Wilhelm Lachnit (12 November 1899, Gittersee, near Dresden — 14 November 1962, Dresden) was a German painter who was primarily active in Dresden.
Lachnit was born in the small town of Gittersee; his family moved to Dresden in 1906. He studied at the Kunstgewerbeschule Dresden under Richard Guhr, and later at the Dresden Academy of Fine Arts, where he was acquainted with and influenced by Otto Dix, Conrad Felixmüller, and Otto Griebel. He joined the Communist Party of Germany in 1924 and was active in producing various forms of Agitprop throughout the 1920s. He co-founded the "Neue Gruppe" with Hans Grundig, Otto Griebel, and Fritz Skade; successful exhibitions in Paris, Düsseldorf, Amsterdam, and Dresden followed.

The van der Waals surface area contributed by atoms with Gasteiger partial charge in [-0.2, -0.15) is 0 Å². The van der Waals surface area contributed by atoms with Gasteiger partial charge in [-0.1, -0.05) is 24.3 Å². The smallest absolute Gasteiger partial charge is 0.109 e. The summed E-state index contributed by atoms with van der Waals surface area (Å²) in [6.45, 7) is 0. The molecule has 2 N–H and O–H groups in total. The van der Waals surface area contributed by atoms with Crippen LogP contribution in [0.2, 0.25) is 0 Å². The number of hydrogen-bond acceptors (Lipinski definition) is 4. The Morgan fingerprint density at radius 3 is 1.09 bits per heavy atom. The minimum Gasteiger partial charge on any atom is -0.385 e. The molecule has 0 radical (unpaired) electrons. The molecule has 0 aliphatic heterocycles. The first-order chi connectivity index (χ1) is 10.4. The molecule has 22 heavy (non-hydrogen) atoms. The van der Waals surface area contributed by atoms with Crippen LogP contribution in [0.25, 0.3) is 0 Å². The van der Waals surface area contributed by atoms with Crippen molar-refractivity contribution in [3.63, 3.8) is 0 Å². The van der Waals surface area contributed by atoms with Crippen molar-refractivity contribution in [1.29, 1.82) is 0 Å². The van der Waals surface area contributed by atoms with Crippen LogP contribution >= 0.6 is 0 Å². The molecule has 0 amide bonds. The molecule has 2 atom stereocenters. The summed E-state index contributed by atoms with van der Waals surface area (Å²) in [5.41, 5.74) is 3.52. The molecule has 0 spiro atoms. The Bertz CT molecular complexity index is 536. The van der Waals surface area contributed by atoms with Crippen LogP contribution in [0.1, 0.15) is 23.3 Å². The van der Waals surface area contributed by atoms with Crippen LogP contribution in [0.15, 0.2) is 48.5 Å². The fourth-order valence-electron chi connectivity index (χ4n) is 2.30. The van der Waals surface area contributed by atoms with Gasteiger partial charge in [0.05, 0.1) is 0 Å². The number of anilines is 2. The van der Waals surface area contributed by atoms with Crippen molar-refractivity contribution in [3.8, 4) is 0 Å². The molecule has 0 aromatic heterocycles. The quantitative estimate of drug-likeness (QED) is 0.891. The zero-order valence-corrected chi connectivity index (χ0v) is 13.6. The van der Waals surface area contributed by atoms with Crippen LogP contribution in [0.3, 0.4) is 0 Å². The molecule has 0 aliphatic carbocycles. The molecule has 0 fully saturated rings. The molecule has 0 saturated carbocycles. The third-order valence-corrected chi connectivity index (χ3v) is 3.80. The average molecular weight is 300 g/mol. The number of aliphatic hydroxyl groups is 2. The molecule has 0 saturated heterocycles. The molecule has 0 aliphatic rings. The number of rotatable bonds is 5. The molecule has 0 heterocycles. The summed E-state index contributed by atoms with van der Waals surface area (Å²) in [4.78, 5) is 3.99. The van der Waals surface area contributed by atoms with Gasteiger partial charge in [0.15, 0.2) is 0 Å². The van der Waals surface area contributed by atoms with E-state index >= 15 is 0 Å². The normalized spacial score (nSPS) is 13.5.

After the Nazis seized power in 1933, Lachnit's work was declared "degenerate" and confiscated by authorities. During this period he was not allowed to make art and worked as an exhibition designer. Much of his confiscated work was destroyed during the February 1945 firebombing of Dresden. His 1923 watercolours Man and Woman in the Window and "Girl at Table" were found in the Munich Art Hoard.
Lachnit continued to paint after the end of World War II. In 1947 he was appointed professor at the Hochschule für Bildene Künste Dresden. Among his more important students were Jürgen Böttcher, Manfred Böttcher, and Harald Metzkes.
Lachnit died of a heart attack in 1962 and was buried in Loschwitzer Friedhof in Dresden.